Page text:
A day after the big storms, crews from the National Weather Service are surveying the damage. Part of that work includes figuring out if a tornado hit East Tennessee.

George Mathews made his way around Monroe and McMinn counties. The Monday night storms left damage in a number of different spots which were all spread out, making it difficult to track its path.

Roof tops were blown off into the pastures. Trees have fallen, blocking driveways.

RJ Lee woke up Tuesday to find a couple of new "additions" to his home. Large, fallen trees and holes on the side of his home were caused by a hail storm.

Lee compared the hail stones to the size of a hen egg.

Now he is left with a project-- cleaning out his yard and fixing the siding on his home he has lived in for 58 years.

George Mathews with the National Weather Service saw the damage while surveying the overnight storm.

"Looking at storm damage, for one thing this one had a lot of hail so we are finding out about the hail size and all that," said Mathews.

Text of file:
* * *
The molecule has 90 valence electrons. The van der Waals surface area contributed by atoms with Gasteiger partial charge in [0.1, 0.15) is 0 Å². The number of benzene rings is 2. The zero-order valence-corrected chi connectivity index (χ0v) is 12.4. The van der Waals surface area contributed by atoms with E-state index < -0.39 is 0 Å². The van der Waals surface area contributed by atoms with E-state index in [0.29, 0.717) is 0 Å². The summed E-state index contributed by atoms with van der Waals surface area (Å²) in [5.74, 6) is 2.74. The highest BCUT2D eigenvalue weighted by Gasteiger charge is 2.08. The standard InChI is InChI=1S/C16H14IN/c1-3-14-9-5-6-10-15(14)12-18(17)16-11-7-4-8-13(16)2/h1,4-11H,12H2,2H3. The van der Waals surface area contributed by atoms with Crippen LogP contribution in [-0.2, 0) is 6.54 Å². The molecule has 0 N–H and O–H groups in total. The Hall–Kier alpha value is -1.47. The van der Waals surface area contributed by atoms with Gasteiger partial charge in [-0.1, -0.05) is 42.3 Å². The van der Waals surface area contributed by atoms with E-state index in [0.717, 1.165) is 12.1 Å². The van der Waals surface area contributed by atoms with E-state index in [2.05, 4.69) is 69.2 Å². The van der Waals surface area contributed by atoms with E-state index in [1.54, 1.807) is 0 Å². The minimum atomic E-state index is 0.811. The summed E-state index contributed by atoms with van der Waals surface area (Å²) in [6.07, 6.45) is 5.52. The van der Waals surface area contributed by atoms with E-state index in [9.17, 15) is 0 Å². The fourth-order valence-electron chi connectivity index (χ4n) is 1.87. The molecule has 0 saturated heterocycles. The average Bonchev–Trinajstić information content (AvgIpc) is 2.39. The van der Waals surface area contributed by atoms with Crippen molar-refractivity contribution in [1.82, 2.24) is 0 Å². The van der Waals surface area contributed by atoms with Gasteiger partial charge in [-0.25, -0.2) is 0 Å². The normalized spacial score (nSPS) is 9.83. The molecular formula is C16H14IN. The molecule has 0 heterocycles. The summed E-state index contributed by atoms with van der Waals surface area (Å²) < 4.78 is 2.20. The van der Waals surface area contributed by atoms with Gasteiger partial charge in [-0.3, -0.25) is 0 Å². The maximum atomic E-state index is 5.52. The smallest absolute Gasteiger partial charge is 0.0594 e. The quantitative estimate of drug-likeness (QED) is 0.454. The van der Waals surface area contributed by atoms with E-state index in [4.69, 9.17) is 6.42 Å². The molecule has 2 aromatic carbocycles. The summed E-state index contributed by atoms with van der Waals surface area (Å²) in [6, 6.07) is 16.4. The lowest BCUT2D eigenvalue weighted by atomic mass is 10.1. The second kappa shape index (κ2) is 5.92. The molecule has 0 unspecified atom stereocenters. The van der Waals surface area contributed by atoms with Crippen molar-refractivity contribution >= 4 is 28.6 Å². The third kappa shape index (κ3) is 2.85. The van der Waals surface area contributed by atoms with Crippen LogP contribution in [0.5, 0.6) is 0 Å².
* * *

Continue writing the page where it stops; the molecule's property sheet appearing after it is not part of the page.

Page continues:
But he is looking at a bigger picture. He is looking to see if a tornado caused this damage with a car, a laptop, and the open road.

"From what we saw on radar, we found some damage between two circulations that were about a hour apart so we are going to try and criss-cross and try to see if there is any damage from where the circulation looked like it was on the radar," said Mathews.

While Mathews continues to find more damage, Lee thinks back about if they have seen a storm like this before.

"I guess it's about the hardest one I have went through with, as far back as I remember," said Lee.

Mathews said he expects to finish the survey of Monday night's storm, although he has had a survey last up to six weeks before.

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